Notre Dame’s battle with Georgia this Saturday extends beyond the football field and onto the recruiting trail.
Deion Colzie, a coveted wide receiver out of the 2021 recruiting class, will be in attendance as the No. 7 Irish (2-0) face the No. 3 Bulldogs (3-0) in Sanford Stadium (8 p.m. EDT on CBS).
Both programs extended scholarship offers to the 6-foot-4, 205-pounder and are among his top schools. 247Sports pegs the four-star recruit as its No. 6 receiver and No. 55 overall player, while Rivals ranks him No. 6 at the position and No. 95 overall.
Under head coach Brian Kelly, the Irish have signed 10 recruits from the Peach State. Maybe none of their recruitments from UGA and ND had quite the head-to-head bout that’s in the works for Colzie.
The Athens (Ga.) Academy product attends school just five miles from UGA’s campus. The children of UGA head coach Kirby Smart and offensive coordinator James Coley also attend Athens Academy and are friends with Colzie.
Colzie’s mother, Yolanda Jackson, has been a Notre Dame fan for a few decades. She accompanied her son on two visits to South Bend this past year.
“It will definitely be difficult being on the Georgia sideline and being a fan of both teams,” Colzie said. “We definitely need to have a poker face to not show too many signs of which way were are leaning toward. We like both schools a lot.”
The Irish recruiting approach for Colzie compares to that of 2020 receiver Xavier Watts. Plucking away the Omaha (Neb.) Burke product from Nebraska was no simple task. The Irish communicated with Watts on a day-to-day basis for weeks before landing his commitment on July 5.
NCAA rules prohibit Division I coaches from initiating communication with recruits until Sept. 1 of their junior year. Since 19 days ago, the Irish coaching staff has reached out to Colzie almost daily.
Head coach Brian Kelly contacts Colzie about three times per week. Offensive coordinator Chip Long, wide receivers coach DelVaughn Alexander and coordinator of recruiting operations Aaryn Kearney also communicate with Colzie a few times per week.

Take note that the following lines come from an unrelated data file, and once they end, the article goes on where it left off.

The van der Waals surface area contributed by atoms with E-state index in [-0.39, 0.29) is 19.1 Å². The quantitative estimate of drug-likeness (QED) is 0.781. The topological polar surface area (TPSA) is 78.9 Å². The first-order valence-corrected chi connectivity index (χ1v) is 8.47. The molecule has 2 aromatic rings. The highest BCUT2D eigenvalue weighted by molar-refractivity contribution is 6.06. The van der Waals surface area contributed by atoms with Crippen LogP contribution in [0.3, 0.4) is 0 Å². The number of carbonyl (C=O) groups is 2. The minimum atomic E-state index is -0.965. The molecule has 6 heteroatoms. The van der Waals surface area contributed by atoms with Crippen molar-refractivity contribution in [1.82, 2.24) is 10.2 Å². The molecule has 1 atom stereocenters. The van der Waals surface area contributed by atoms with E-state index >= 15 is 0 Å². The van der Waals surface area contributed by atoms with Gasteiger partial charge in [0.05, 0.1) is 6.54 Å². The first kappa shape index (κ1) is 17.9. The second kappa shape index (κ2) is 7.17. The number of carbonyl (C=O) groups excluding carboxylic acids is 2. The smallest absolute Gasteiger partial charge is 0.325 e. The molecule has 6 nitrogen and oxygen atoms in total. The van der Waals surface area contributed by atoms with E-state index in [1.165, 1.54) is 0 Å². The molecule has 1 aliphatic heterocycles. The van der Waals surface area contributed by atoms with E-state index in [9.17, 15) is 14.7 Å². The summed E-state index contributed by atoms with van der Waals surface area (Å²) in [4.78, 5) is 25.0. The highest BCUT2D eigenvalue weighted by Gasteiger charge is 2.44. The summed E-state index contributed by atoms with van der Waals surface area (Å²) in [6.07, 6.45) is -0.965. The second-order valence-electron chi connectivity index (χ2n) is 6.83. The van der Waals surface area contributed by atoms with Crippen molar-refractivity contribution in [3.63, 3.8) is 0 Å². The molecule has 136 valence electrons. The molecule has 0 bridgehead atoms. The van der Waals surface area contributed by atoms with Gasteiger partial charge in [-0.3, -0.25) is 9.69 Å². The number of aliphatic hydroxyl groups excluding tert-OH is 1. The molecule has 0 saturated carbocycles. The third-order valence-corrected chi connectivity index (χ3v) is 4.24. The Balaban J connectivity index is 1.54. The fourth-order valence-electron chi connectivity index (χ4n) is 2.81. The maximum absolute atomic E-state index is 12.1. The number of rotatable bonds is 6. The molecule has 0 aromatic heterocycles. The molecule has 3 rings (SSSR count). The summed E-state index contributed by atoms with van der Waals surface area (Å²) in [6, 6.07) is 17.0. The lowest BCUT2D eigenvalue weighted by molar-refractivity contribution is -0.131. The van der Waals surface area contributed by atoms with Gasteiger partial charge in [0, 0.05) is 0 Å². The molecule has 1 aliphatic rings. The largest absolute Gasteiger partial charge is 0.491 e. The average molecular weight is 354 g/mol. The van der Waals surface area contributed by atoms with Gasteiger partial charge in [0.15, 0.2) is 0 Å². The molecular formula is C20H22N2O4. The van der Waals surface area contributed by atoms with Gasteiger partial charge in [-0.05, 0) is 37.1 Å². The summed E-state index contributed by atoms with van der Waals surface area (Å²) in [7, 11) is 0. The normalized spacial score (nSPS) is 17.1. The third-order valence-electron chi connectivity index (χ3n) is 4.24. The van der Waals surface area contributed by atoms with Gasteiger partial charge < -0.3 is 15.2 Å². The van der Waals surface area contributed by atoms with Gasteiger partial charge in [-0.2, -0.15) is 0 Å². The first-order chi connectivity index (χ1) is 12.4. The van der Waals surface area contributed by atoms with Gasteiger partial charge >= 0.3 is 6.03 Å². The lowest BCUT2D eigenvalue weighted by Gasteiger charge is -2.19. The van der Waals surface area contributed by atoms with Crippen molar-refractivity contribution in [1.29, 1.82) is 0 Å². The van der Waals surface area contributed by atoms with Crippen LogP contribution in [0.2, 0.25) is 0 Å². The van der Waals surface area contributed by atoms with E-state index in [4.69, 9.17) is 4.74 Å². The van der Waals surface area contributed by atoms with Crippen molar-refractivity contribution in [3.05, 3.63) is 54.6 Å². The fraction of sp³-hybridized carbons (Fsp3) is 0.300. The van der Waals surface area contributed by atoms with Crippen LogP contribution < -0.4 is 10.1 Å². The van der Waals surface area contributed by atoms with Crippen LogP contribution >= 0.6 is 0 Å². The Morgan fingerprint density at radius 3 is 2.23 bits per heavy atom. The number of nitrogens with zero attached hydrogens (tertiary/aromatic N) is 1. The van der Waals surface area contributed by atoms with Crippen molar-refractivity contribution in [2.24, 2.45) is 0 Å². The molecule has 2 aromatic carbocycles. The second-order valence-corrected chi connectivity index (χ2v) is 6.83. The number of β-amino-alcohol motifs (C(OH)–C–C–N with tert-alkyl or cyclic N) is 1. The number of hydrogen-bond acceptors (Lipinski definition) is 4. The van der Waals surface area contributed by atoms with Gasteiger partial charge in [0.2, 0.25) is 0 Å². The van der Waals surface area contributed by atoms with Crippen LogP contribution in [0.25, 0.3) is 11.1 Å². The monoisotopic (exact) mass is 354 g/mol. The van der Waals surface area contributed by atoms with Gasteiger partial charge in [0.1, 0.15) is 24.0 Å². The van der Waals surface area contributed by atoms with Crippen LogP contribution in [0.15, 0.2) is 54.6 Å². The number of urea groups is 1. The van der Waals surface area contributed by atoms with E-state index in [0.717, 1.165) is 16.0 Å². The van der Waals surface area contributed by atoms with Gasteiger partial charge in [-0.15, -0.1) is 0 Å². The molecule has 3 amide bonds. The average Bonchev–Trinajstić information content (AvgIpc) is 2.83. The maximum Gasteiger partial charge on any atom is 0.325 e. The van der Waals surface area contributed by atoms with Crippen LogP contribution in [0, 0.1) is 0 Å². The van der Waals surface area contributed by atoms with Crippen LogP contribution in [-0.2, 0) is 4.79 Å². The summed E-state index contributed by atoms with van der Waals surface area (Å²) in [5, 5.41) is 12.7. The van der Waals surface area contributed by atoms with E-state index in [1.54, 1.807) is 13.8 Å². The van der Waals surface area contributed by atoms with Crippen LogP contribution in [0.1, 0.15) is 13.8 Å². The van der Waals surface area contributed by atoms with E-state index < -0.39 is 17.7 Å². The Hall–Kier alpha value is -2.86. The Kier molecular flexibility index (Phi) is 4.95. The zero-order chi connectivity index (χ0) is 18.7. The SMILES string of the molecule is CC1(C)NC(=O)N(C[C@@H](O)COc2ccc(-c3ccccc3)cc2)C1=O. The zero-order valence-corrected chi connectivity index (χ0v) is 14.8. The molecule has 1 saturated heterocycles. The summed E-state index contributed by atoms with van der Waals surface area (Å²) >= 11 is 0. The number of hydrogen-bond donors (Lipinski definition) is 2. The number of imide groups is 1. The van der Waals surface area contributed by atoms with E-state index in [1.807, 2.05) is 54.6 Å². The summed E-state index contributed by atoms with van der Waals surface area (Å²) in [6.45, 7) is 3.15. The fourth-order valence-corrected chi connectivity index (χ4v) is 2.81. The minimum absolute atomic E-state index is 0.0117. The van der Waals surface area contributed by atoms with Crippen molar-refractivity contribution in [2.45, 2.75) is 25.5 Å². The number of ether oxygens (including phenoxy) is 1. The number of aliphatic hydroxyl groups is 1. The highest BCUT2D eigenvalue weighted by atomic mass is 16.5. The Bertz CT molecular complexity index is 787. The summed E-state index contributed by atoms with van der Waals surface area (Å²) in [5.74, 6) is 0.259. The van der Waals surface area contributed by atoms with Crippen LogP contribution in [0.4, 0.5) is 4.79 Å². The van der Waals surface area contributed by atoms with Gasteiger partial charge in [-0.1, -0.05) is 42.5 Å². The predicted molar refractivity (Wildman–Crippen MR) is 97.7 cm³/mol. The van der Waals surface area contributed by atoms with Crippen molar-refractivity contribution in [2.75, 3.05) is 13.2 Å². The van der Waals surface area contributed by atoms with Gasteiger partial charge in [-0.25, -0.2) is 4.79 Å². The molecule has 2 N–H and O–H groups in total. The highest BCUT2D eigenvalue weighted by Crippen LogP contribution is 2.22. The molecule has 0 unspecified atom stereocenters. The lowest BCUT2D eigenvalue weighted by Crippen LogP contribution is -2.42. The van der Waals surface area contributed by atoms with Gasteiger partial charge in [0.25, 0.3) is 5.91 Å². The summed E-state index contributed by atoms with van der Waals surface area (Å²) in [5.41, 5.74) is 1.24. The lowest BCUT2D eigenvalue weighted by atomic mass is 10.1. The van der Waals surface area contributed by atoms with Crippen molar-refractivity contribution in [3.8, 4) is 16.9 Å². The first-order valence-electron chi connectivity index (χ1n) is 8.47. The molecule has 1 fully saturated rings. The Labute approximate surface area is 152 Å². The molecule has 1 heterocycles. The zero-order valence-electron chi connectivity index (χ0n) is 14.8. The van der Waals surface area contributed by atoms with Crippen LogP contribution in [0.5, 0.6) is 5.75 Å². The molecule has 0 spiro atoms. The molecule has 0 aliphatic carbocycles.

“He’s had more interaction with coach Alexander than he’s had with (UGA receivers coach) Cortez Hankton,” Jackson said. “That’s not to say there’s anything wrong with that. But I think because Deion is right in their backyard, they are a little bit more hands off.
“Notre Dame knows that he’s right in Georgia’s backyard, so they need to be more hands-on.”
Becoming more hands on in Georgia has been ND’s volition over the past couple cycles. Kelly signed just four recruits from the state in his first eight recruiting classes. ND’s 2018 and 2019 classes produced a combined six Georgia signees, including Atlanta Marist product Kyle Hamilton.
Hartwell (Ga.) Hart County’s Cane Berrong looks to join that group. The 2021 tight end verbally pledged to the Irish in June. Colzie became the next Georgia priority after landing an Irish offer that same month.
Colzie’s prowess in three different sports — football, track and basketball — intrigued the Irish. His 6-7 high jump ranks among the best in Georgia. Colzie play at cornerback reminds his head football coach of four-time Pro Bowler Richard Sherman.
“He’s dominant,” continued Josh Alexander on Colzie, who plans to enroll early. “If we can get the ball near him, he makes things happen. He’s big, strong and the kind of kid you like at receiver. He blocks as well as he catches the football and runs routes.
“The way college football is built, those guys have to do a little bit of everything. Blocking on the perimeter is not going to be a problem for him.”
Competing with the Bulldogs for Colzie comes with other challenges beyond the proximity differences. Smart’s previous three recruiting classes each ranked top three nationally.
The Bulldogs also began recruiting Colzie earlier than the Irish. Colzie started attending UGA football camps as an eighth grader. The Irish expressed interest the following year. Colzie has been to South Bend three times: ND’s Sept. 8 home game against Ball State, the Blue-Gold Game in April and the Sunday Night Football recruiting camp in June. UGA has hosted Colzie at least 10 times.
“The (biggest) difference is the school size,” Jackson said. “He could get a quality education at UGA as well. I think it would be more of the student-teacher ratio that would be different.”
Colzie plans to announce a commitment following this football season, though the coming weeks may change that timeline. Another trip to South Bend is planned for ND’s Oct. 12 home game against USC. A final push may be needed following Saturday’s result.
“The family atmosphere at Notre Dame,” said Colzie on the difference between the two schools. “I’m starting to build a great relationship with coach Alexander. I’ve started to talk with coach Kelly a little bit more. From the start, Notre Dame has wanted to build a relationship with me.
“For UGA, since it is right around the corner, it’s kind of a home feel. If I go to Georgia, I can have all my family and friends right there to support me.”